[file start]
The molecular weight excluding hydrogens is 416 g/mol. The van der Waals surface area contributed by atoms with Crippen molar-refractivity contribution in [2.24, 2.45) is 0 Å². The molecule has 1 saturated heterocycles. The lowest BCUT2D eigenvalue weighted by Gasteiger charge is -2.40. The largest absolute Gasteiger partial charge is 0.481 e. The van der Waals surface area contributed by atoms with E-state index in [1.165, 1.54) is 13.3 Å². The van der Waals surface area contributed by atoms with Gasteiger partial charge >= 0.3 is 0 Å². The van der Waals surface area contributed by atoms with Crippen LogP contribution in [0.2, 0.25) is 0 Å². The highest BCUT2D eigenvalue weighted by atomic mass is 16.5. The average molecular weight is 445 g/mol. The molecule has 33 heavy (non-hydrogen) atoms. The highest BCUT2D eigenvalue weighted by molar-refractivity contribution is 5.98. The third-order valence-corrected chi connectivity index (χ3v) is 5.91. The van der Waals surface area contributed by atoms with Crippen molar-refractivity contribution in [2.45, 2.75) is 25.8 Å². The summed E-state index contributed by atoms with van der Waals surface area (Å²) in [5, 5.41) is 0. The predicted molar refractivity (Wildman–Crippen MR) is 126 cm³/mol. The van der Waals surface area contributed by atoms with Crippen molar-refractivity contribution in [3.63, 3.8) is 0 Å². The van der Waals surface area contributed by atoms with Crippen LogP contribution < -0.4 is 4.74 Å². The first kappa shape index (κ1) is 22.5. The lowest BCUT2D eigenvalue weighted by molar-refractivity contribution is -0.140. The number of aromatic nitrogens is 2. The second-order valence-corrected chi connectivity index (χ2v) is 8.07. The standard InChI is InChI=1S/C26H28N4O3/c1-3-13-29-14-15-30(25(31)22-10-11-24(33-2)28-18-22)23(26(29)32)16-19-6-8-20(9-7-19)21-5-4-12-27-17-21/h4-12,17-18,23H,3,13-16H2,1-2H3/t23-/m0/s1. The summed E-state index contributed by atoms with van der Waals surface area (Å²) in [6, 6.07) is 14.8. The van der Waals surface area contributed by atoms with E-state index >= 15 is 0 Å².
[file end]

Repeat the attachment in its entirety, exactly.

The molecular weight excluding hydrogens is 416 g/mol. The van der Waals surface area contributed by atoms with Crippen molar-refractivity contribution in [2.24, 2.45) is 0 Å². The molecule has 1 saturated heterocycles. The lowest BCUT2D eigenvalue weighted by Gasteiger charge is -2.40. The largest absolute Gasteiger partial charge is 0.481 e. The van der Waals surface area contributed by atoms with E-state index in [1.165, 1.54) is 13.3 Å². The van der Waals surface area contributed by atoms with Gasteiger partial charge >= 0.3 is 0 Å². The van der Waals surface area contributed by atoms with Crippen LogP contribution in [0.2, 0.25) is 0 Å². The highest BCUT2D eigenvalue weighted by atomic mass is 16.5. The average molecular weight is 445 g/mol. The molecule has 33 heavy (non-hydrogen) atoms. The highest BCUT2D eigenvalue weighted by molar-refractivity contribution is 5.98. The third-order valence-corrected chi connectivity index (χ3v) is 5.91. The van der Waals surface area contributed by atoms with Crippen molar-refractivity contribution in [2.45, 2.75) is 25.8 Å². The summed E-state index contributed by atoms with van der Waals surface area (Å²) in [5, 5.41) is 0. The predicted molar refractivity (Wildman–Crippen MR) is 126 cm³/mol. The van der Waals surface area contributed by atoms with Crippen molar-refractivity contribution in [3.63, 3.8) is 0 Å². The van der Waals surface area contributed by atoms with Crippen LogP contribution < -0.4 is 4.74 Å². The first kappa shape index (κ1) is 22.5. The lowest BCUT2D eigenvalue weighted by molar-refractivity contribution is -0.140. The number of aromatic nitrogens is 2. The second-order valence-corrected chi connectivity index (χ2v) is 8.07. The standard InChI is InChI=1S/C26H28N4O3/c1-3-13-29-14-15-30(25(31)22-10-11-24(33-2)28-18-22)23(26(29)32)16-19-6-8-20(9-7-19)21-5-4-12-27-17-21/h4-12,17-18,23H,3,13-16H2,1-2H3/t23-/m0/s1. The summed E-state index contributed by atoms with van der Waals surface area (Å²) in [6, 6.07) is 14.8. The van der Waals surface area contributed by atoms with E-state index >= 15 is 0 Å².